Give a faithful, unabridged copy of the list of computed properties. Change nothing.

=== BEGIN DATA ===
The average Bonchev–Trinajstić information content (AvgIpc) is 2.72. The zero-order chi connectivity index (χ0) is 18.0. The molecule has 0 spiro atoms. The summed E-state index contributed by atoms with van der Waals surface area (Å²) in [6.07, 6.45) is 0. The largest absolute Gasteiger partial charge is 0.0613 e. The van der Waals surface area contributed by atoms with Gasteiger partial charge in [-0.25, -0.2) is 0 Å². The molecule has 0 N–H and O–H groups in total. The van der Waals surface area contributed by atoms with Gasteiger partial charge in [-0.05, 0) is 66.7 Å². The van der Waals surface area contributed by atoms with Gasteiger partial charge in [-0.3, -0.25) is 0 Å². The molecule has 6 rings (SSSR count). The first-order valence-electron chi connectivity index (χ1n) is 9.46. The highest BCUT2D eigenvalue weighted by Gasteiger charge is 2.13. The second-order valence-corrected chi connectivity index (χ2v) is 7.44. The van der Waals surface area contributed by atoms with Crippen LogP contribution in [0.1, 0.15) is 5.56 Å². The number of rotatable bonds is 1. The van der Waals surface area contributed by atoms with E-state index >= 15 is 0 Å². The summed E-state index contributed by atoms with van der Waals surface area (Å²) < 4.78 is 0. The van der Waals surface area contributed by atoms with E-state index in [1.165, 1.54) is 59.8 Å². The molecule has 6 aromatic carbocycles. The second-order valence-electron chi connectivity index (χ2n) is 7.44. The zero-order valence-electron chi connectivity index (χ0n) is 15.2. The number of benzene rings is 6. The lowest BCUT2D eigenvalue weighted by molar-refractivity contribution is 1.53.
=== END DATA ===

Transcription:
The average Bonchev–Trinajstić information content (AvgIpc) is 2.72. The zero-order chi connectivity index (χ0) is 18.0. The molecule has 0 spiro atoms. The summed E-state index contributed by atoms with van der Waals surface area (Å²) in [6.07, 6.45) is 0. The largest absolute Gasteiger partial charge is 0.0613 e. The van der Waals surface area contributed by atoms with Gasteiger partial charge in [-0.25, -0.2) is 0 Å². The molecule has 0 N–H and O–H groups in total. The van der Waals surface area contributed by atoms with Gasteiger partial charge in [-0.05, 0) is 66.7 Å². The van der Waals surface area contributed by atoms with Gasteiger partial charge in [-0.3, -0.25) is 0 Å². The molecule has 6 rings (SSSR count). The first-order valence-electron chi connectivity index (χ1n) is 9.46. The highest BCUT2D eigenvalue weighted by Gasteiger charge is 2.13. The second-order valence-corrected chi connectivity index (χ2v) is 7.44. The van der Waals surface area contributed by atoms with Crippen LogP contribution in [0.1, 0.15) is 5.56 Å². The number of rotatable bonds is 1. The van der Waals surface area contributed by atoms with E-state index >= 15 is 0 Å². The summed E-state index contributed by atoms with van der Waals surface area (Å²) < 4.78 is 0. The van der Waals surface area contributed by atoms with E-state index in [1.165, 1.54) is 59.8 Å². The molecule has 6 aromatic carbocycles. The second-order valence-electron chi connectivity index (χ2n) is 7.44. The zero-order valence-electron chi connectivity index (χ0n) is 15.2. The number of benzene rings is 6. The lowest BCUT2D eigenvalue weighted by molar-refractivity contribution is 1.53.